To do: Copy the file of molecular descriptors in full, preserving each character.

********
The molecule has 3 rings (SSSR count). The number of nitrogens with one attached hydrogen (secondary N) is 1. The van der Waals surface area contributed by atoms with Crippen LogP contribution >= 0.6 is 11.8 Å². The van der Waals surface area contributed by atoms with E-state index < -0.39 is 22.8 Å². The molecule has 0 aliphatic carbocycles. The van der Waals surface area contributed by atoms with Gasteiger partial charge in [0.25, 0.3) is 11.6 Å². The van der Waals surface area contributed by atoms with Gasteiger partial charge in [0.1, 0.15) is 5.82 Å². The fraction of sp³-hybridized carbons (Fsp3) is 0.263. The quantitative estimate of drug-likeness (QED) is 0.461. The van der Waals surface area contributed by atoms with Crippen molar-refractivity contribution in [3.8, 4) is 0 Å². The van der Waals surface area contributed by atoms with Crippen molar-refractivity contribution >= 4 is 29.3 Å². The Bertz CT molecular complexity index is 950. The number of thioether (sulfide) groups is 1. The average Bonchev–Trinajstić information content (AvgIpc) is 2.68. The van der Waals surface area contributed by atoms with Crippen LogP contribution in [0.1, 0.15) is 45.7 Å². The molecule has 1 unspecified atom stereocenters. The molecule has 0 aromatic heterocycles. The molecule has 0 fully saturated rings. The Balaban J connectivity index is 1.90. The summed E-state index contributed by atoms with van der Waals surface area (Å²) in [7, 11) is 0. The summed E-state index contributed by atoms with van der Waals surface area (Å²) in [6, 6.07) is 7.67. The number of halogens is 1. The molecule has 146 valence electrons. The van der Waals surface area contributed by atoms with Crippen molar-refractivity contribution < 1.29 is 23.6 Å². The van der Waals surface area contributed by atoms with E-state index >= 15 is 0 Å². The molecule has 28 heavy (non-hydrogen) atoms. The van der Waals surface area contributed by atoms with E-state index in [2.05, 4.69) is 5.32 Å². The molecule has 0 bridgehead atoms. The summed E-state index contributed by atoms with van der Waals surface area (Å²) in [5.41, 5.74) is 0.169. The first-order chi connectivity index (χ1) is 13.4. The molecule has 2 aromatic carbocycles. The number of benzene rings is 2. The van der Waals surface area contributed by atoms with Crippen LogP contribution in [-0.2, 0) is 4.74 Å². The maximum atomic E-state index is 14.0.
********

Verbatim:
The molecule has 3 rings (SSSR count). The number of nitrogens with one attached hydrogen (secondary N) is 1. The van der Waals surface area contributed by atoms with Crippen LogP contribution >= 0.6 is 11.8 Å². The van der Waals surface area contributed by atoms with E-state index < -0.39 is 22.8 Å². The molecule has 0 aliphatic carbocycles. The van der Waals surface area contributed by atoms with Gasteiger partial charge in [0.25, 0.3) is 11.6 Å². The van der Waals surface area contributed by atoms with Gasteiger partial charge in [0.1, 0.15) is 5.82 Å². The fraction of sp³-hybridized carbons (Fsp3) is 0.263. The quantitative estimate of drug-likeness (QED) is 0.461. The van der Waals surface area contributed by atoms with Crippen molar-refractivity contribution in [3.8, 4) is 0 Å². The van der Waals surface area contributed by atoms with Crippen molar-refractivity contribution >= 4 is 29.3 Å². The Bertz CT molecular complexity index is 950. The number of thioether (sulfide) groups is 1. The average Bonchev–Trinajstić information content (AvgIpc) is 2.68. The van der Waals surface area contributed by atoms with Crippen LogP contribution in [0.1, 0.15) is 45.7 Å². The molecule has 1 unspecified atom stereocenters. The molecule has 0 aromatic heterocycles. The molecule has 0 fully saturated rings. The Balaban J connectivity index is 1.90. The summed E-state index contributed by atoms with van der Waals surface area (Å²) in [7, 11) is 0. The summed E-state index contributed by atoms with van der Waals surface area (Å²) in [6, 6.07) is 7.67. The number of halogens is 1. The molecule has 146 valence electrons. The van der Waals surface area contributed by atoms with Crippen molar-refractivity contribution < 1.29 is 23.6 Å². The van der Waals surface area contributed by atoms with E-state index >= 15 is 0 Å². The molecule has 28 heavy (non-hydrogen) atoms. The van der Waals surface area contributed by atoms with E-state index in [2.05, 4.69) is 5.32 Å². The molecule has 0 bridgehead atoms. The summed E-state index contributed by atoms with van der Waals surface area (Å²) in [5.41, 5.74) is 0.169. The first-order chi connectivity index (χ1) is 13.4. The molecule has 2 aromatic carbocycles. The number of benzene rings is 2. The van der Waals surface area contributed by atoms with Crippen LogP contribution in [-0.2, 0) is 4.74 Å². The maximum atomic E-state index is 14.0.